Tuesday, September 2, 2008

Observations From A Convention Floor: DC Vs. Marvel

For the Fan Expo this year, my LCS was cleaning out their warehouse and found a bevy of overstock from the late 80’s and early 90’s. Separating it into two areas, they were selling for a quarter each or a buck each. Much of these were high quality books, like the Batman issues comprising "A Lonely Place of Dying" or the first 20 issues of the Levitz-era prestige format Legion of Super-Heroes, some things that would normally be sold for well over cover being sold for much less because, well, they had so damn many of them.

There were also two-year runs of X-Factor (in the 1991 – 1993 heyday), a hearty run of Spider-Man 2099 (with Peter David signing at the Con, I have to wonder if he was faced with an overwhelming blast from the past as a result), and a whole heap of Avengers. As people caught onto the quality and condition of the books in the bin, it was like a piranha feeding frenzy.

One of the things I found interesting was seeing how people approached these bins: it was DC versus Marvel.

I noticed that the bulk of the feeders were gathering either all DC or all Marvel books. Most people looked to be about my age or slightly younger (25 – 30-ish years old), and I’m sure they were trading on a lot of nostalgia in picking up those books. One guy said “I’m picking up all those books I sold for profit years ago,(including a copy of X-Force #1) this is awesome.”

The same goes for people buying vintage comics, the expensive stuff on the wall. There were DC collectors and Marvel collectors (also Dell collectors and Gold Key collectors), and I’m pretty certain they’re also trading on nostalgia in buying up the old books, remembering what they had lost from their childhood.

I grew up a DC kid. DC Comics Presents was (and remains) one of my favourite titles. Most of the books I read growing up were from DC. I had an odd issue of Uncanny X-Men or ROM here or there, but I cared about Superman and Flash a heck of a lot more than Colossus or Mr. Fantastic. But I don’t know why, really. I wonder what it is about each universe that draws us to them, and divides us as fans? Is it that Marvel fans relish in the tangible while DC fans like the fantasy? Marvel’s always been more “real world” heroes and settings while DC’s opted for opulent fake cities and grand-scale super-beings, but is that what does it? Or is does it come to your first encounter, if Spider-Man gets you first, are you a Marvel fan, and if Superman strikes your fancy, it’s DC for you? Or was it the friendly (and sometimes not-so-friendly) pullpen fueds between the two publishers that swayed your decision?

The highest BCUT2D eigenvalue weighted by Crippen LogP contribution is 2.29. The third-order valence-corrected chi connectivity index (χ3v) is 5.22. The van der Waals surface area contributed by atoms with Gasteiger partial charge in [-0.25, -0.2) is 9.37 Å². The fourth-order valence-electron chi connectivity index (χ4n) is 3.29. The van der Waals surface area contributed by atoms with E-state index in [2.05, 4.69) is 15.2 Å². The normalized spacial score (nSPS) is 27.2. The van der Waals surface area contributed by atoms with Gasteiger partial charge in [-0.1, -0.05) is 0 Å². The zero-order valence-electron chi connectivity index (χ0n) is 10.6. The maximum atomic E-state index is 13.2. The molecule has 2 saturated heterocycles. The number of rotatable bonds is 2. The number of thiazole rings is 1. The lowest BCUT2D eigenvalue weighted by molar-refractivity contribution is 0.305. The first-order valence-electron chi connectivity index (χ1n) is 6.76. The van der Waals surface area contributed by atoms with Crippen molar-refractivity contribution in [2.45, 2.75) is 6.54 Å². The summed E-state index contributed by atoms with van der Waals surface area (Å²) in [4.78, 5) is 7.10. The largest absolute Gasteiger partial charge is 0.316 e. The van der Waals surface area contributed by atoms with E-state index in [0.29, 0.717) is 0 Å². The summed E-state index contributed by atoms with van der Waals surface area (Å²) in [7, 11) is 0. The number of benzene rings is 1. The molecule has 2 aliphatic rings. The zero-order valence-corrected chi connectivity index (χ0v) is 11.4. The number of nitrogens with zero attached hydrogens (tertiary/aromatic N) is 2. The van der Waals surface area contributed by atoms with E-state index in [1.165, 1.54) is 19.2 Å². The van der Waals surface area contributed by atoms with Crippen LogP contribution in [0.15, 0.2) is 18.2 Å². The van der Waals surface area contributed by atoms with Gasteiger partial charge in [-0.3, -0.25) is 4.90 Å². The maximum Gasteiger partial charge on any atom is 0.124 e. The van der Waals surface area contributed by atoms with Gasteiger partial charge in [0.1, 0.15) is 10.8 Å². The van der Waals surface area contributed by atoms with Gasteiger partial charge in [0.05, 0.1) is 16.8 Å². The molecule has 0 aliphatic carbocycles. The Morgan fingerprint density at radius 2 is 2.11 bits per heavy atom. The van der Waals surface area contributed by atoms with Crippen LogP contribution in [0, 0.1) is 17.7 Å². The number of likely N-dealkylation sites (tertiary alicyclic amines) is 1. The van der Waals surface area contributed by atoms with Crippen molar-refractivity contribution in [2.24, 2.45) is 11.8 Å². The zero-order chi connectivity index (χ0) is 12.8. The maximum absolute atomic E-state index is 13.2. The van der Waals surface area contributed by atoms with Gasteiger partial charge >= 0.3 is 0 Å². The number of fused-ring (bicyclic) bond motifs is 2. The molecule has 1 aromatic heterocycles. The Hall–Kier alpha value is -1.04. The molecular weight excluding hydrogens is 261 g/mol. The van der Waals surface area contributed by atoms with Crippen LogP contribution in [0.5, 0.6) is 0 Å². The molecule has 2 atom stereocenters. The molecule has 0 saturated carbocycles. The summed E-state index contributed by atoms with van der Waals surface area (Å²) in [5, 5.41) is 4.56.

It’s a curious thing, and it’s interesting how long it lasts. We invest ourselves in these universes, and as much as I enjoy reading X-Factor, Daredevil, and Runaways, I’ll read Final Crisis and 52 and all the DC epics long before World War Hulk or Secret Invasion. It’s just where my allegiances lie.

Honestly, though, is either publisher better than the other? Is either universe actually superior? They each have their plusses and their faults, and which you prefer is a personal choice. The debate about which is better will rage on in comic shops and on playgrounds (and message boards) for decades to come (until one buys out the other and amalgamates, at which point we’ll finally get more Dark Claw, wicked).

So, let’s have some fun. Nova or Green Lantern? Guardians of the Galaxy or Legion of Super-Heroes? What If…? or Elseworlds? Final Crisis or Secret Invasion? DC or Marvel? Which do you prefer and why?


SallyP said...

When I started collecting comics, I was a teenager, and it was Marvel all the way. Then I grew up, and now it's DC. I apologize for screwing with your demographics.

Oh, and Green Lantern all the way.

CandidGamera said...

DC. The DCU is bigger. Epic. Iconic. The heroes are heroes. That isn't to say there isn't ambiguity, but the final nail in Marvel's coffin for me as a reader was Civil War. The Marvel U just isn't a place I want to read about anymore.

I read almost every superhero book DC puts out, and from Marvel, I get Incredible Hercules.

CalvinPitt said...

Marvel. Even now, with my dissatisfaction with the Marvel U. post-Civil War, Marvel makes up at least 70% of what I buy. I think it's because when I started reading comics, it was Marvel Comics of the '80s (Christmas gift) vs. DC comics of the '60s (my dad's comics), and Silver Age DC just doesn't interest me (Sgt. Rock being a notable exception).